Huang believes the moon to be the ideal locations to study global climate change, which is driven by an imbalance between incoming energy from the sun and the outgoing energy from Earth.
Huang explains that we can’t identify the relative contributions of natural and human-induced influences, or predict future changes without understanding the climate system's inputs and outputs, also known as Earth’s “energy budget”.
Currently it is very difficult to detect changes in the energy budget with existing ground-based and space-borne technologies, Notes Huang. Oddly, in what could be described as a “happy accident”, instruments left behind by the Apollo 15 space mission inadvertently provided just the necessary measurements.
This was especially fortuitous as the original intent of the Apollo 15 equipment was never realized, and has now finally been put to good use. Huang explains that the original plan was to drill boreholes into the lunar soil and insert specially designed probes into the surface to see how temperature varies with depth, which would calculate the heat flow coming from the interior of the moon. However drilling into the lunar surface, turned out to be much more difficult than expected. (Where’s Bruce Willis when you need him?)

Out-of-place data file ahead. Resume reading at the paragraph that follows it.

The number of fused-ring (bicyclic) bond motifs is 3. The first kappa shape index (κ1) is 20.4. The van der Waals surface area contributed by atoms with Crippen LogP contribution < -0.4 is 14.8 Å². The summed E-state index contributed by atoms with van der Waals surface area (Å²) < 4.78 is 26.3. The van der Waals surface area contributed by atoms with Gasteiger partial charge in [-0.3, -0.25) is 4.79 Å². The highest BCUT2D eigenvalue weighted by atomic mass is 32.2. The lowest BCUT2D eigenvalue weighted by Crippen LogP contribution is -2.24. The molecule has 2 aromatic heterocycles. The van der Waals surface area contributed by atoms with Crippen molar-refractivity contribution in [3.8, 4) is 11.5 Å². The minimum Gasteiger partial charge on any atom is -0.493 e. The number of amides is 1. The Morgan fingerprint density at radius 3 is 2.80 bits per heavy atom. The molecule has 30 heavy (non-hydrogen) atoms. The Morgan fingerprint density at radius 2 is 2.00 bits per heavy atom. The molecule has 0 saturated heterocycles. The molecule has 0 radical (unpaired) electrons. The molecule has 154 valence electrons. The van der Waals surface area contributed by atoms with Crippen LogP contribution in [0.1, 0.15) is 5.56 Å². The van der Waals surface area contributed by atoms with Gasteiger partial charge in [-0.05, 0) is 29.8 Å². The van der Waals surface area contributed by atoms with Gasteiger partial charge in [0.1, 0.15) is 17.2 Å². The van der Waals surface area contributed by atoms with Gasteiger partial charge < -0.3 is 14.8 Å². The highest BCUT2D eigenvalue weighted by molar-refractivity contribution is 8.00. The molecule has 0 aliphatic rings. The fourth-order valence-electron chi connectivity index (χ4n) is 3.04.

At any rate, the equipment was not placed deeply enough and consequently calculated 41 months worth of information about the surface lunar temperatures instead. Huang was able to show that the temperature changes correlated with temperature changes on Earth.
Huang says the moon is the best location for an observatory for several reasons. "As the sole natural satellite of Earth, the moon is an enduring platform without complications from atmosphere, hydrosphere or , and could provide records of Earth's radiation budget that would complement ground-based and man-made satellite records."
Huang, and many other scientists, believe that monitoring climate change is a huge priority, and that the time is ripe for a lunar observatory. "Global warming on Earth is among the most profound scientific, social, economical and political challenges of our time," Huang says, "At the same time, countries around the world are racing to launch missions to the moon. The time could not be better to join forces to create a network of temperature and radiation observatories on the moon for the purpose of studying climate change on Earth."